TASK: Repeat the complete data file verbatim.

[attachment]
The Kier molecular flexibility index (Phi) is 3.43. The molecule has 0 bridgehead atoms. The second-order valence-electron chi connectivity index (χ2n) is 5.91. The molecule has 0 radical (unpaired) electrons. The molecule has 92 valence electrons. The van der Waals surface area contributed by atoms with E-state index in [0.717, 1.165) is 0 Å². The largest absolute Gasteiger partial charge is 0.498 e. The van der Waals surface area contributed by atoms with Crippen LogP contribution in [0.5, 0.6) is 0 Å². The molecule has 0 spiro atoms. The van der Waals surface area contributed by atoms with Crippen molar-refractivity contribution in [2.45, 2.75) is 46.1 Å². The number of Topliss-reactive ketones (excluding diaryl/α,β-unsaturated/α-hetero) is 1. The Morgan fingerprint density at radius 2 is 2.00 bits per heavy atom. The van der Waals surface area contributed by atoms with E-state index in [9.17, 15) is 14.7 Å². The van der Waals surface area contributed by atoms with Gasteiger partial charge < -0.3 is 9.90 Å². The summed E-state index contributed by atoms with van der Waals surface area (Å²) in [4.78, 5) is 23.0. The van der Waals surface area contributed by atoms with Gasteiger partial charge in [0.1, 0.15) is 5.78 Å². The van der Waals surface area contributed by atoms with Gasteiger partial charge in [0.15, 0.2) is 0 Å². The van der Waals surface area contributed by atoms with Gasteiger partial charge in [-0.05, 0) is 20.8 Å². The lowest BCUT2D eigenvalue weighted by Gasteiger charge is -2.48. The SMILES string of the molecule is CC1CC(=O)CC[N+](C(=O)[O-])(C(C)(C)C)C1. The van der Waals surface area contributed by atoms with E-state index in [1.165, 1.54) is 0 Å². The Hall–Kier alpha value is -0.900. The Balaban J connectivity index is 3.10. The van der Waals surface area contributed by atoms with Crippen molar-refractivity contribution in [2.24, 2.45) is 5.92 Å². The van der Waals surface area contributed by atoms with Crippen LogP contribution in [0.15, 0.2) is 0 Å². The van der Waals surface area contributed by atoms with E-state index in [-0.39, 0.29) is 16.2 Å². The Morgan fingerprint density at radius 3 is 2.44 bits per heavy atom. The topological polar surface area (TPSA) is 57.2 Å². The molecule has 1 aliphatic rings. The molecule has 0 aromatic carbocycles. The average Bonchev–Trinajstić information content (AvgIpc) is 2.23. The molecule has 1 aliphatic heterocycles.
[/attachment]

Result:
The Kier molecular flexibility index (Phi) is 3.43. The molecule has 0 bridgehead atoms. The second-order valence-electron chi connectivity index (χ2n) is 5.91. The molecule has 0 radical (unpaired) electrons. The molecule has 92 valence electrons. The van der Waals surface area contributed by atoms with E-state index in [0.717, 1.165) is 0 Å². The largest absolute Gasteiger partial charge is 0.498 e. The van der Waals surface area contributed by atoms with Crippen LogP contribution in [0.5, 0.6) is 0 Å². The molecule has 0 spiro atoms. The van der Waals surface area contributed by atoms with Crippen molar-refractivity contribution in [2.45, 2.75) is 46.1 Å². The number of Topliss-reactive ketones (excluding diaryl/α,β-unsaturated/α-hetero) is 1. The Morgan fingerprint density at radius 2 is 2.00 bits per heavy atom. The van der Waals surface area contributed by atoms with E-state index in [9.17, 15) is 14.7 Å². The van der Waals surface area contributed by atoms with Gasteiger partial charge < -0.3 is 9.90 Å². The summed E-state index contributed by atoms with van der Waals surface area (Å²) in [4.78, 5) is 23.0. The van der Waals surface area contributed by atoms with Gasteiger partial charge in [0.1, 0.15) is 5.78 Å². The van der Waals surface area contributed by atoms with Gasteiger partial charge in [0.15, 0.2) is 0 Å². The van der Waals surface area contributed by atoms with Gasteiger partial charge in [-0.05, 0) is 20.8 Å². The lowest BCUT2D eigenvalue weighted by Gasteiger charge is -2.48. The SMILES string of the molecule is CC1CC(=O)CC[N+](C(=O)[O-])(C(C)(C)C)C1. The van der Waals surface area contributed by atoms with E-state index in [1.165, 1.54) is 0 Å². The Hall–Kier alpha value is -0.900. The Balaban J connectivity index is 3.10. The van der Waals surface area contributed by atoms with Crippen molar-refractivity contribution in [2.24, 2.45) is 5.92 Å². The van der Waals surface area contributed by atoms with Crippen LogP contribution in [0.15, 0.2) is 0 Å². The van der Waals surface area contributed by atoms with E-state index in [-0.39, 0.29) is 16.2 Å². The Morgan fingerprint density at radius 3 is 2.44 bits per heavy atom. The topological polar surface area (TPSA) is 57.2 Å². The molecule has 1 aliphatic rings. The molecule has 0 aromatic carbocycles. The average Bonchev–Trinajstić information content (AvgIpc) is 2.23. The molecule has 1 aliphatic heterocycles.